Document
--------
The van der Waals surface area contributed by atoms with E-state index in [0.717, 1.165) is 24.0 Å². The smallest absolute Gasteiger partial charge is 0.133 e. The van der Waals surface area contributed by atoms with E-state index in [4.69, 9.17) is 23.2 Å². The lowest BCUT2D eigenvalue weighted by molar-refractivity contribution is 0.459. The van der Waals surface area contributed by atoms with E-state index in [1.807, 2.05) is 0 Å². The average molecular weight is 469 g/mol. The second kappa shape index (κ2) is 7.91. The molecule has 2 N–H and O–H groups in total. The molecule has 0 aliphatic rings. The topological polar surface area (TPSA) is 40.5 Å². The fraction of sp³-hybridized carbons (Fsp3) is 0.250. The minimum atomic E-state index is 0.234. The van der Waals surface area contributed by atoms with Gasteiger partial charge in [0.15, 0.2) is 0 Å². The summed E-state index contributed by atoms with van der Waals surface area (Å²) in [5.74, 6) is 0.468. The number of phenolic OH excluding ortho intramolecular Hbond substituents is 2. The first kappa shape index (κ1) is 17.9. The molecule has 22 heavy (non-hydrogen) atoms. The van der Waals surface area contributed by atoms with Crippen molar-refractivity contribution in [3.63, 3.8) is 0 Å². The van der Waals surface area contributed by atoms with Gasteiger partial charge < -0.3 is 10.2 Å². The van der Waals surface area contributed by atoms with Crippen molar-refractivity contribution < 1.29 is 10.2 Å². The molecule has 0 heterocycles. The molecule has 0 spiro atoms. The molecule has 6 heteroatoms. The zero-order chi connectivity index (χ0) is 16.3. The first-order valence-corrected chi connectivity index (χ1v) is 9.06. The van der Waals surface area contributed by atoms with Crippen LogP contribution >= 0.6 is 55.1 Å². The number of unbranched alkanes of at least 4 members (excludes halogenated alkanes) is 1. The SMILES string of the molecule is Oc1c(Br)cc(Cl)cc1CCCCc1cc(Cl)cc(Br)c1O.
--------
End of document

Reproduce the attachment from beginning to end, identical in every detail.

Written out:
The van der Waals surface area contributed by atoms with E-state index in [0.717, 1.165) is 24.0 Å². The smallest absolute Gasteiger partial charge is 0.133 e. The van der Waals surface area contributed by atoms with E-state index in [4.69, 9.17) is 23.2 Å². The lowest BCUT2D eigenvalue weighted by molar-refractivity contribution is 0.459. The van der Waals surface area contributed by atoms with E-state index in [1.807, 2.05) is 0 Å². The average molecular weight is 469 g/mol. The second kappa shape index (κ2) is 7.91. The molecule has 2 N–H and O–H groups in total. The molecule has 0 aliphatic rings. The topological polar surface area (TPSA) is 40.5 Å². The fraction of sp³-hybridized carbons (Fsp3) is 0.250. The minimum atomic E-state index is 0.234. The van der Waals surface area contributed by atoms with Gasteiger partial charge in [0.15, 0.2) is 0 Å². The summed E-state index contributed by atoms with van der Waals surface area (Å²) in [5.74, 6) is 0.468. The number of phenolic OH excluding ortho intramolecular Hbond substituents is 2. The first kappa shape index (κ1) is 17.9. The molecule has 22 heavy (non-hydrogen) atoms. The van der Waals surface area contributed by atoms with Crippen molar-refractivity contribution in [3.63, 3.8) is 0 Å². The van der Waals surface area contributed by atoms with Gasteiger partial charge < -0.3 is 10.2 Å². The van der Waals surface area contributed by atoms with Crippen molar-refractivity contribution < 1.29 is 10.2 Å². The molecule has 0 heterocycles. The molecule has 0 spiro atoms. The molecule has 6 heteroatoms. The zero-order chi connectivity index (χ0) is 16.3. The first-order valence-corrected chi connectivity index (χ1v) is 9.06. The van der Waals surface area contributed by atoms with Crippen LogP contribution >= 0.6 is 55.1 Å². The number of unbranched alkanes of at least 4 members (excludes halogenated alkanes) is 1. The SMILES string of the molecule is Oc1c(Br)cc(Cl)cc1CCCCc1cc(Cl)cc(Br)c1O.